by Steve Lopez

The Philidor Defense?? Hmmm...

Regular readers of this column know that I'm a fan of offbeat chess openings. But I'll freely confess that I've never been a big fan of the Philidor. I always thought that it was kind of a weak opening for Black. However, conversely (and seemingly paradoxically), I've also always believed that you can get away with any opening as long as you know its ideas better than your opponent does.

That's the whole point of the new CD by GM Alexander Bangiev, Phildor Defense -- to acquaint you with the opening's ideas, so that your opening knowledge will be better than your opponent's. All ChessBase's opening CDs will instruct you on the opening's ideas, but the Philidor Defense CD takes the "explanation" concept to a new level. If you carefully study this CD, you're almost guaranteed to know more about the Philidor than your opponent.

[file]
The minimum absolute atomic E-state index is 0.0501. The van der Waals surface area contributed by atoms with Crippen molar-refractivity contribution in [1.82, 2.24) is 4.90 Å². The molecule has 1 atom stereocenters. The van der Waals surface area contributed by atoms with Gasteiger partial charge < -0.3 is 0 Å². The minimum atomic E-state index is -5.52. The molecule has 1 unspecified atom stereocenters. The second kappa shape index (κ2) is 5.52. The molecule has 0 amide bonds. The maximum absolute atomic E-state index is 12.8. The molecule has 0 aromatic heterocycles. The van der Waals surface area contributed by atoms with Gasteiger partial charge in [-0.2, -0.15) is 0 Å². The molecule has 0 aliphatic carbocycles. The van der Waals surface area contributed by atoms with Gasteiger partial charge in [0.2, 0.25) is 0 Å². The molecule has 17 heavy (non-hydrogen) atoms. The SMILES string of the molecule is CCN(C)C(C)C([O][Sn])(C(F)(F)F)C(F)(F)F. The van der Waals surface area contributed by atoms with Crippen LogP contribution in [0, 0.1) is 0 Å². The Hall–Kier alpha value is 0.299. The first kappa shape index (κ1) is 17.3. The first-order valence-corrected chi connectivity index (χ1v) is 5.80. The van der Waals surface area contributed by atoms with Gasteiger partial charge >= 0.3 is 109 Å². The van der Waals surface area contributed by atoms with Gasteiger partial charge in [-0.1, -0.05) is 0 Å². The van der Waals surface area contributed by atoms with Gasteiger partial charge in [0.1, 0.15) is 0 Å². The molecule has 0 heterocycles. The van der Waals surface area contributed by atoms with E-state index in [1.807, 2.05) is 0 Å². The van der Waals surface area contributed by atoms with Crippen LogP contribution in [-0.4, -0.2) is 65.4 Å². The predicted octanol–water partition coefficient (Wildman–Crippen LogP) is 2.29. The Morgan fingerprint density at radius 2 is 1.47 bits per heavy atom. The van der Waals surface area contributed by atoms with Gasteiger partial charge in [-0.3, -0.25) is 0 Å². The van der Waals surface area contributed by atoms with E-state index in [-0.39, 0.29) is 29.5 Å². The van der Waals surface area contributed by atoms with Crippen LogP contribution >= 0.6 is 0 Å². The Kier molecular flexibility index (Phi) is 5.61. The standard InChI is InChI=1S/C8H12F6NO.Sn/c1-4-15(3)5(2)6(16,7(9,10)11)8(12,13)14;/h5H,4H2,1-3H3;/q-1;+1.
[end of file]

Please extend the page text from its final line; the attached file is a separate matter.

The instruction begins right away, with the introductory text chapter. Bangiev hits you with the strategic ideas right out of the gate: "The squares c7, d6, e5, f6, g7 shall guarantee Black's important space, therefore these squares are from great importance for Black, we'll call them: the strategic squares. Analogous White's strategically important squares are g2, f3, e4, d5, c4, b3, a2, because they ensure White's important space. These considerations should help us to find in respective situations the correct ideas and moves, which meet the demands of the position best." And then he goes on to elaborate on these themes, as well as introduce new ones.

Why the Philidor? Bangiev explains it nicely in the "About the Author" chapter on the CD:

I would like to explain, what [made me actually work] on this Opening.

In my profession as a chessteacher, I very often meet players who look for an uncomplicated Opening. They are looking for something where they don't need to know a bunch of theory and where not every single day a new game is published which you absolutely have to know. In other words - an Opening where there is just a slightly personal effort. When I was looking for such an Opening, I came across the Philidor-Defence, which serves those demands and in addition has a few more pleasant advantages: